Review: Fool For Love by Cassandra Gold

Rating: 3 stars out of 5

Fool For LoveCollege professor Vincent Norton is feeling every bit of his forty-five years of age.  Three years ago his partner of 20 years died in a car accident. Estranged from his family, now just his dad, Vince has used all his energy and time at his profession, teaching college kids and not much else,  Even his apartment of three years still looks empty of personality or his past.  His life is in on hold until he meets one of his neighbors from the apartment next door. One of a group of four college students, Vince finds the young man attractive and that is something he hasn’t felt for 3 years.

Rob Bridges is 21 and getting ready to graduate at a nearby college.  He has been secretly crushing on the older man in the apartment across from his.  That man is tall, gorgeous with just a little silver starting to show at the temple and Rob wants to date him.  But he doesn’t even know anything about him other than he is a professor at Washington University, let alone that he is gay?  What is a man to do?

An accident in the hallway brings the two men together and a date soon follows.  And while Rob is sure Vince is the one he wants, Vince is having second and even third thoughts.  The age gap between them is huge and surely Rob will tire of an older man, won’t he? Opposition to their dating mounts from all sides.  Will Rob succeed in making Vince  believe in their love or will Vince’s own doubts and outside influences push him away permanently?

In Fool For Love Cassandra Gold has written a very sweet love story.  Her May – December romance between Vince Norton and Rob Bridges has many lovely qualities, including two believable characters who talk and act their age.  Vince Norton is every bit the still grieving, stuck in stasis middle aged professor.  He cares about his students and mourns the loss of the man he thought he would spend the rest of his life with.  In an authentic touch, Gold has his apartment reflect this inability to move forward.  It’s not decorated, bare walls and barren of spirit, it states that it is more of a staging area than a home.  And I absolutely believed in Vince and his current situation.  Her characterization is of a man who finally realizes he might be ready to move on but how and with whom?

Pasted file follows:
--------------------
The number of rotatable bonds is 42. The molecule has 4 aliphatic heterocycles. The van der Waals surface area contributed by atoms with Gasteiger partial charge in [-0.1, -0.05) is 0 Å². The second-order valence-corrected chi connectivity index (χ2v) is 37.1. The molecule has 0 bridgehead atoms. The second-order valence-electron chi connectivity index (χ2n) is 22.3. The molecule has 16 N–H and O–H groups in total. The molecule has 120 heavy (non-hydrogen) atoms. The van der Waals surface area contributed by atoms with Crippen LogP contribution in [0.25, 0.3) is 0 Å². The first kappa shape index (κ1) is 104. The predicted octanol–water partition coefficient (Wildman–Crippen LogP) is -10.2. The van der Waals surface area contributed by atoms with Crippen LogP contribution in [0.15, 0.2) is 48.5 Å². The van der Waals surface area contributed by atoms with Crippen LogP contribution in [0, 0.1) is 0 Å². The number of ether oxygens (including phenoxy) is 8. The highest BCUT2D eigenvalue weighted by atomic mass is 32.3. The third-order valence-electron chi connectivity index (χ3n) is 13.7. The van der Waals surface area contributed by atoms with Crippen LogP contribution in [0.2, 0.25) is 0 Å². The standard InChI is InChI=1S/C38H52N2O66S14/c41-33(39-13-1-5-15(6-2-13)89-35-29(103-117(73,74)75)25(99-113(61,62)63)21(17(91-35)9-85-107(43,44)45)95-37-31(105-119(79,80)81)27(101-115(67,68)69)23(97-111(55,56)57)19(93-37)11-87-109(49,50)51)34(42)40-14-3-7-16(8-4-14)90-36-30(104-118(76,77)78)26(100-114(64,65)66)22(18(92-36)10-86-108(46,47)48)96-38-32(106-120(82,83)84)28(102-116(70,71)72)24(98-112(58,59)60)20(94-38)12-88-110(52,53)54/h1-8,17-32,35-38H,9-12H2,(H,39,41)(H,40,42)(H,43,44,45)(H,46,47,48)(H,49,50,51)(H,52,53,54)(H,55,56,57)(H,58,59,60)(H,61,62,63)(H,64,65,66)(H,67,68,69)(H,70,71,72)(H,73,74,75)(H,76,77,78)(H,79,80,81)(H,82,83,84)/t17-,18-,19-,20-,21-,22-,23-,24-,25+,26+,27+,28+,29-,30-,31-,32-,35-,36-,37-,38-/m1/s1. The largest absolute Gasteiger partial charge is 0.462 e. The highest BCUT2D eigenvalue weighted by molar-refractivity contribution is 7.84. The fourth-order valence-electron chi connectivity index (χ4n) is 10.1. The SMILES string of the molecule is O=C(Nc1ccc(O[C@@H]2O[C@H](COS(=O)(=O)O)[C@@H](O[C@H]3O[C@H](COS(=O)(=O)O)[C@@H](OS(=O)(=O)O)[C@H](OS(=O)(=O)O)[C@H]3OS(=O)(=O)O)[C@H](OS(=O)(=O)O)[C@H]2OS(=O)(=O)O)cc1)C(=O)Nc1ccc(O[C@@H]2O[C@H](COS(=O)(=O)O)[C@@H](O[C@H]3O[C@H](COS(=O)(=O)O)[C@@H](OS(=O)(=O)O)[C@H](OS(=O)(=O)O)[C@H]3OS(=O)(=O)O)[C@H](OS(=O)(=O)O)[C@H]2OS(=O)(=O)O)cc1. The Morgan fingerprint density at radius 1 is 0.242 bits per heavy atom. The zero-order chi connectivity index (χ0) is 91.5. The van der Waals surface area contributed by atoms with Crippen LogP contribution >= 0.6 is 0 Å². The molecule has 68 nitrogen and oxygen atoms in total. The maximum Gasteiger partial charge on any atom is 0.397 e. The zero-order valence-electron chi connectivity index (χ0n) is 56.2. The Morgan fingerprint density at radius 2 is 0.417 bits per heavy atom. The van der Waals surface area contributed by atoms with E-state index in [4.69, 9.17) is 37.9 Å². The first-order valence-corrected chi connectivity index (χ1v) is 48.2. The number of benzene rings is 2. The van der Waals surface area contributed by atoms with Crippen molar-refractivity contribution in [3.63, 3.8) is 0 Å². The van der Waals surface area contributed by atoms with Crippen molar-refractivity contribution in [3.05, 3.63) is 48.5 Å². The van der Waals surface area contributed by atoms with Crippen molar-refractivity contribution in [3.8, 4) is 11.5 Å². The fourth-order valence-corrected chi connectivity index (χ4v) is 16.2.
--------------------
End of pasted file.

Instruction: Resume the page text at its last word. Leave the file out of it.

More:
Then into the picture comes Rob Bridges, another likable persona.  He is intelligent, compassionate, and kind. He is also quite handsome.  And Rob likes older men and has been secretly crushing on Vince next door.  All well and good.  Rob has three roommates who are also his friends.  I liked their easy acceptance of his sexuality as well as the layers to their characterizations.  If one acts like a jerk, he is also capable of an apology that makes sense.  Again, I like the secondary characters involved in Vince and Rob’s story.  They are all quite human, funny and flawed. And their presence goes a long way in making this story more viable and lovely to read.

Another moving element is the scenes with Vince’s Dad.  I think Gold handled this aspect of taking care of older parents realistically and quite movingly. And unfortunately, I think it helped highlight what might be the one obstacle that will keep readers from connecting to this book and Vince and Rob’s relationship.  And that would be the huge gap in their ages.

We aren’t talking 5, 10 or even 15 years here.  No, the gap is that of 25 years and for many people that will be an insurmountable obstacle.  And I think I count myself among them.   Cassandra Gold did such a good job with her characters that Rob feels way too young for Vince.  And yes Vince is far too old for a young man of 21.  As the author has Vince point out, they are at two very different stages in their lives and that gets brushed over a little too quickly.   When Rob breaks down in tears because Vince had to cancel out on an important date,  while we might have had some empathy for him, it also highlighted just how young Gold had made him emotionally.  Vince gets mistaken for Rob’s father while out on dates (again I can see that). And as Vince cared for his dying father and thought about himself and Rob in the same position, I found myself agreeing with him that it was entirely plausible.  It’s not something you want to bring up in a love affair but 25 years is 25 years and Vince is turning 47 as the book ends.

And finally, because yes, my mind goes there.  There is the physical differences in physiology between a 21 year old man and a 46* year old man.   At 21 years old, the sexual drive can match up with the body’s ability.  Unfortunately, not so with middle-age.  And that wasn’t touched on at all.  Perhaps because it’s not a very sexy thing to think about. Athough I have read some books where the authors treated aspect realistically and still made the relationship sexy.  Certainly though it is a fact of life, not exactly dealt with here.   But that’s what I kept thinking about.    So yes, I just couldn’t make myself believe in this romantic relationship.   To be honest, I don’t think I would by it as a M/F romance either.  The difference is just too great.